Mr. Berggren has held many important offices. In 1869, he was elected Justice of the Peace in the City of Galesburg. While holding that office he was nominated by the republican convention for the office of Sheriff, and elected in the Fall of 1872. With great credit, he held the office for four terms, and his books and reports are spoken of to this day as models worthy of imitation. In 1880, while yet Sheriff, he was nominated and elected Senator from the Twenty-second District, composed of Knox and Mercer counties. Four years afterwards, he was re-elected from the new district, composed of Knox and Fulton counties. When the Senate was organized in 1887, he was chosen President pro tempore of that body. On May 1, 1889, the Governor appointed him Warden of the Illinois State Penitentiary at Joliet, which position he resigned to take active supervision of the Covenant Mutual Life Association of Illinois, with principal offices in this city.
His public spirit is fully shown by his connection with various public enterprises, such as the Galesburg Stoneware Company; The National Perefoyd Company; The Galesburg Paving Brick Company; the Galesburg National Bank, having been a Director of the same since its organization. He was a member of the Berggren and Lundeen firm, later the J.A. Lundeen Company, and still later the Berggren Clothing Company. From its organization, for twenty years, he was President of The Covenant Mutual Life Association, and for the last two years has been its Treasurer, still holding that position.
Mr. Berggren is both an Odd Fellow and a Mason, joining the former order in 1868; the latter, in 1869. He is a member of the several Masonic bodies in this city, and in the Order of Odd Fellows has taken a very active interest, filling every office of the subordinate bodies and the principal offices of the Grand Lodge. He was Grand Master and presided over the deliberations of the Grand Lodge at Danville, Illinois in 1880, and represented the Grand Lodge in the Sovereign Grand Lodge, at Baltimore, Maryland.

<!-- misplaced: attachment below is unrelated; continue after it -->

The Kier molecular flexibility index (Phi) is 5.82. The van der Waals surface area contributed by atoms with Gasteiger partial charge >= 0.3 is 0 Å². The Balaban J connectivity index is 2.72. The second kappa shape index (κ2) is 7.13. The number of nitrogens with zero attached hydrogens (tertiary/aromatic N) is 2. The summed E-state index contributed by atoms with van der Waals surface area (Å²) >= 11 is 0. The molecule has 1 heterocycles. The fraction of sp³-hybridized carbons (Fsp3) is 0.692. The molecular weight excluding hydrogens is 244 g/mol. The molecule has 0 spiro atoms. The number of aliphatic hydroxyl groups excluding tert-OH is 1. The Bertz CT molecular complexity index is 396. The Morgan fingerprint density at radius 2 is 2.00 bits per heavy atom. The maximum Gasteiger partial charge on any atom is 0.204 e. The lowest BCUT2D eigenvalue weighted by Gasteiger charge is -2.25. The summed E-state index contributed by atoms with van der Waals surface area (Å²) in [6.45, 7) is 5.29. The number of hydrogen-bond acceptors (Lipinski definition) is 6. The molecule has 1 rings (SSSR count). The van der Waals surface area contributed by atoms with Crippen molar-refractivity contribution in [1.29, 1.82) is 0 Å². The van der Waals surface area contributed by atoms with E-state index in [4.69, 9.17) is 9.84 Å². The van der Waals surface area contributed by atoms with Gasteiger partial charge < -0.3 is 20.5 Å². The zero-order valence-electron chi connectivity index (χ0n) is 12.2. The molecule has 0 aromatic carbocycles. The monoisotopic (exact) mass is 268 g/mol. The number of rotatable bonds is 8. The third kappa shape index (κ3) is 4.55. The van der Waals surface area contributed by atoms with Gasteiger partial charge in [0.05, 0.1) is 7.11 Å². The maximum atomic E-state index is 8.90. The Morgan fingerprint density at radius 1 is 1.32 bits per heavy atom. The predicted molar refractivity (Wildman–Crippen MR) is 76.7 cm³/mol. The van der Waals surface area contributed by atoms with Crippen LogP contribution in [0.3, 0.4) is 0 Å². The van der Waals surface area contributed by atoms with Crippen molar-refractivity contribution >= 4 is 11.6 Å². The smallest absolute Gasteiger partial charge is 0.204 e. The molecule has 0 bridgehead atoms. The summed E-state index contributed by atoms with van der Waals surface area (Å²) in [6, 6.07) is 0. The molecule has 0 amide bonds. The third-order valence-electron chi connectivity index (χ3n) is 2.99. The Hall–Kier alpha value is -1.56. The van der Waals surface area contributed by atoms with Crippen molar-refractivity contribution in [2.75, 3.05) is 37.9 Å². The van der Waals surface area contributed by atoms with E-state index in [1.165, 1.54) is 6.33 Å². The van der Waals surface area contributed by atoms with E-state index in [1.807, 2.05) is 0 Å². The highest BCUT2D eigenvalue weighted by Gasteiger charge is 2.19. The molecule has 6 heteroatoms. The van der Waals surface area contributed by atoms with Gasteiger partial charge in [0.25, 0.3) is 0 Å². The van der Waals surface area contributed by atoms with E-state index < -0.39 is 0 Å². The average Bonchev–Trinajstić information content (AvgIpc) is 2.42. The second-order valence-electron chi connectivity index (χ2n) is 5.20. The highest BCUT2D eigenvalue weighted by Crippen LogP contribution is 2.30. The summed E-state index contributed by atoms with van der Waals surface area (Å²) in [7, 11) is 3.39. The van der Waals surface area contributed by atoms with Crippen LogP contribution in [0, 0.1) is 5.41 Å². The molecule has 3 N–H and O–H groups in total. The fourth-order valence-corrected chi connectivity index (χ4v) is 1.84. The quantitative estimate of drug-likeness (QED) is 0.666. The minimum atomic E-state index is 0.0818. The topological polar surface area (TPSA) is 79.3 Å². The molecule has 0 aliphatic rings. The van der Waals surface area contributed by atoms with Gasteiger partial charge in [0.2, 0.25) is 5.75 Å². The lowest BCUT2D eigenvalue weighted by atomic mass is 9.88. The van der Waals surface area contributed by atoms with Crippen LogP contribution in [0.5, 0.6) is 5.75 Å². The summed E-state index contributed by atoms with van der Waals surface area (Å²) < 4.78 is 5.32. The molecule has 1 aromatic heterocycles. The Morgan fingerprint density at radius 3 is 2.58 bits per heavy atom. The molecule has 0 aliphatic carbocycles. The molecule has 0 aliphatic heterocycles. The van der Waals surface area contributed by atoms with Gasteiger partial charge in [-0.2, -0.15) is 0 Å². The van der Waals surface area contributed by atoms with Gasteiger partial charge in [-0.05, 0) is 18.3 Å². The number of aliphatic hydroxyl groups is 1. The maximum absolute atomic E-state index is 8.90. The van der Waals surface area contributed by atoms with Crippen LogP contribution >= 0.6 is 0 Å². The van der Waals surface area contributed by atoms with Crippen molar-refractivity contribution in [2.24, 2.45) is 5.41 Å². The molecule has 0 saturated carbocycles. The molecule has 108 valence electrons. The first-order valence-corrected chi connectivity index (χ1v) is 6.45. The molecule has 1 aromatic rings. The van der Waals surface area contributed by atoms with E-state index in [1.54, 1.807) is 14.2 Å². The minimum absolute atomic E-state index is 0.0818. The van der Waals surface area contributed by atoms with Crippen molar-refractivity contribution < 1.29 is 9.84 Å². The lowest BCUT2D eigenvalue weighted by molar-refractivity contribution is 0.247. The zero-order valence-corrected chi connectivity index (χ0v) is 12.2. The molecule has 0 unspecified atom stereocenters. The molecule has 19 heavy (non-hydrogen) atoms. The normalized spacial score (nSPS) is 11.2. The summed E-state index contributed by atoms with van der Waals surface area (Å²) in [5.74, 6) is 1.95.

Mr. Berggren has broadened his life and added greatly to the storehouse of information by quite extensive travel. He has visited almost every State in the Union, and in 1882, took an extensive trip through England, France, Belgium, Germany, Denmark, Sweden, Scotland, and Ireland. His charities have been of a practical kind. He has given to the Swedish M. E. Church and parsonage, to several other churches, Knox College, Lombard Gymnasium, and Cottage Hospital.
His religious affiliations are with the Swedish M. E. Church, although in 1856, he was confirmed in Sweden in the Lutheran Church. He served as lay delegate to the General Conference at Cincinnati in 1880.
In politics, he is a staunch republican. He is not only a worker, but has been one of the leaders in his party.
He was married March 8, 1866, to Christina Naslund, whose parents came to this country in 1854, joining the Bishop Hill Colony. Six children were born to them, Capitola Maud, Guy Werner, Ralph Augustus, Claus Eugene, Jay Valentine, and Earl Hugo, Ralph Augustus was run over by a train of cars and killed in 1887.